Women urged to let light shine

Elder Uchtdorf, wife relate experiences in Germany after WWII

Published: Saturday, April 30 2005 12:00 a.m. MDT

Elder Dieter F. Uchtdorf addresses BYU's annual Women's Conference.

Dan Lund, For The Deseret Morning News

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PROVO — Elder Dieter F. Uchtdorf and his wife, Harriet, told thousands of women gathered at Brigham Young University's Marriott Center that their light can make a difference in the lives of others.

The apostle and his wife spoke at the closing session of BYU's annual Women's Conference, which is co-sponsored by the Relief Society of The Church of Jesus Christ of Latter-day Saints.

Both began their talks with experiences from their childhoods in Germany just after World War II, and expressed gratitude for the light of the gospel that came to them in a time of darkness.

Sister Uchtdorf told the women about missionaries that came to her family shortly after her father's death, when she was just 12.

"How I loved those two young missionaries," she said. "They were angels of glory who brought us the restored gospel. And you are the women who will prepare these young men to serve missions."

Elder Uchtdorf spoke of the strength of the women in his life. He said he will always remember his mother's faith as his family was forced to flee their home as refugees twice in seven years.

"My mother instructed us to only take warm clothes and food, but no other possessions," he said. "We were not members of the church at the time, but it is interesting that she took most of our family records and pictures."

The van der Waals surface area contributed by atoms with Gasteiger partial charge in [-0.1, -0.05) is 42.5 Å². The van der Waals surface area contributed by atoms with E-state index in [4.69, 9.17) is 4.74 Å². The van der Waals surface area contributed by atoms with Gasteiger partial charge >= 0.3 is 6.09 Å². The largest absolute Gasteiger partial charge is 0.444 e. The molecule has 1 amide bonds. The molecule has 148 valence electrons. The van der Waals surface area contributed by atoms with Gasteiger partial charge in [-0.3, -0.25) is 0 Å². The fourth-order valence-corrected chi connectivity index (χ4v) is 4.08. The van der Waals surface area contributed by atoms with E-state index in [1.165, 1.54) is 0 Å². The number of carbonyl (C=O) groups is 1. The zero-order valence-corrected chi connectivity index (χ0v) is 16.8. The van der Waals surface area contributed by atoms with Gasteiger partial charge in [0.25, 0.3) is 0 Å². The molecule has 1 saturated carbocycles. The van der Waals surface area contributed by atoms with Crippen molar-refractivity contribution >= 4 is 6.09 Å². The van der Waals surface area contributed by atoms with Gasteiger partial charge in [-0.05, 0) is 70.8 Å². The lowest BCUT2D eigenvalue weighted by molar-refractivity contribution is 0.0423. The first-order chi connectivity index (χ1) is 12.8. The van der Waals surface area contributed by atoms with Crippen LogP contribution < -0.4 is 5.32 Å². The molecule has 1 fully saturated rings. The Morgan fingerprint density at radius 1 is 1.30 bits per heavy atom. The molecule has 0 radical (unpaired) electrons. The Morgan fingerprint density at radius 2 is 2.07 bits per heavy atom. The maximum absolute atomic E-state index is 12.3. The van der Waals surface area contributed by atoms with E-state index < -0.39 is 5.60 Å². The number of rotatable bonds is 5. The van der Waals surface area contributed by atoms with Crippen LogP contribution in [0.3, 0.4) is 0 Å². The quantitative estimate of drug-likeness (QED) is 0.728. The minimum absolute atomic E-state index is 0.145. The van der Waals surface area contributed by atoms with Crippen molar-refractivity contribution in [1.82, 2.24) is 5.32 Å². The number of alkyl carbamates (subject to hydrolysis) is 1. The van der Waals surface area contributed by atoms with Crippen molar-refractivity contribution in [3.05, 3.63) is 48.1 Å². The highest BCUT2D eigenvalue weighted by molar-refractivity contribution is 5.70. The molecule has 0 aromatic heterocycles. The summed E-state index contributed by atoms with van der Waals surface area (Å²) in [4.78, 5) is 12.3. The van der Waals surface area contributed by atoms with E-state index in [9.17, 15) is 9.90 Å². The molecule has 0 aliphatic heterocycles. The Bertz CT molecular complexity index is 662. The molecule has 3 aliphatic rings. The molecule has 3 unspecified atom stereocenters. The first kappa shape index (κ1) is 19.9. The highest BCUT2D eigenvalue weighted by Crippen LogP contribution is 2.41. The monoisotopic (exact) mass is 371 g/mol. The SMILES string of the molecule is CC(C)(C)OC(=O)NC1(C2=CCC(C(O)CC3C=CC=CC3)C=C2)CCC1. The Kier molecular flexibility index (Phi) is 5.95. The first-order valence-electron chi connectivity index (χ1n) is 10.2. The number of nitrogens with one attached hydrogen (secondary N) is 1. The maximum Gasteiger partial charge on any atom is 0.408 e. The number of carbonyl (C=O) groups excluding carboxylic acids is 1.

Elder Uchtdorf said the difficult times his family experienced during and after the war ultimately brought them to the gospel.

"Some of my memories of these days are of darkness and cold, but with the help of God, we were moved into days where a light was shining forth to all who came out of that darkness and coldness and were willing to accept the Savior," he said.

Elder Uchtdorf's grandmother introduced his family to the church after she accepted the invitation of a single, elderly sister to attend a church meeting.

"This act of kindness might seem to you small, but it changed our lives forever," he said of the woman's invitation. "The gospel lighted up our lives."

He credited his mother, grandmother and mother-in-law with laying the foundation for his faith.

"They went before and ventured into new spiritual territory," he said. "They had faith. They related love to a little boy even in times of despair, darkness and coldness. The light of the gospel, bright as the sun, lighted up their lives, and in return the warmth of their love helped me to feel secure and well-marked in the principles of the gospel."

Elder Uchtdorf said he shared such personal experiences with the audience to illustrate the power of the light of the gospel and to encourage them to use that light to bring blessings into the lives of others.

"The gospel light has the power and purpose to bring blessings into your life and into the lives of those waiting in your path," he said. "You are here to facilitate those blessings. I urge you to bloom where you are planted."

He emphasized that women play a pivotal role in shaping the world and told women never to undervalue themselves.

"My dear sisters, please never underestimate the power of your influence for good," he said. "As President Hinckley said, 'Big things move on small engines.' What you sisters do today will determine how the restored gospel principles can influence the nations of the world tomorrow."

Elder Uchtdorf told women that the Lord has a unique plan for each of them, and they should not try to be what they are not.

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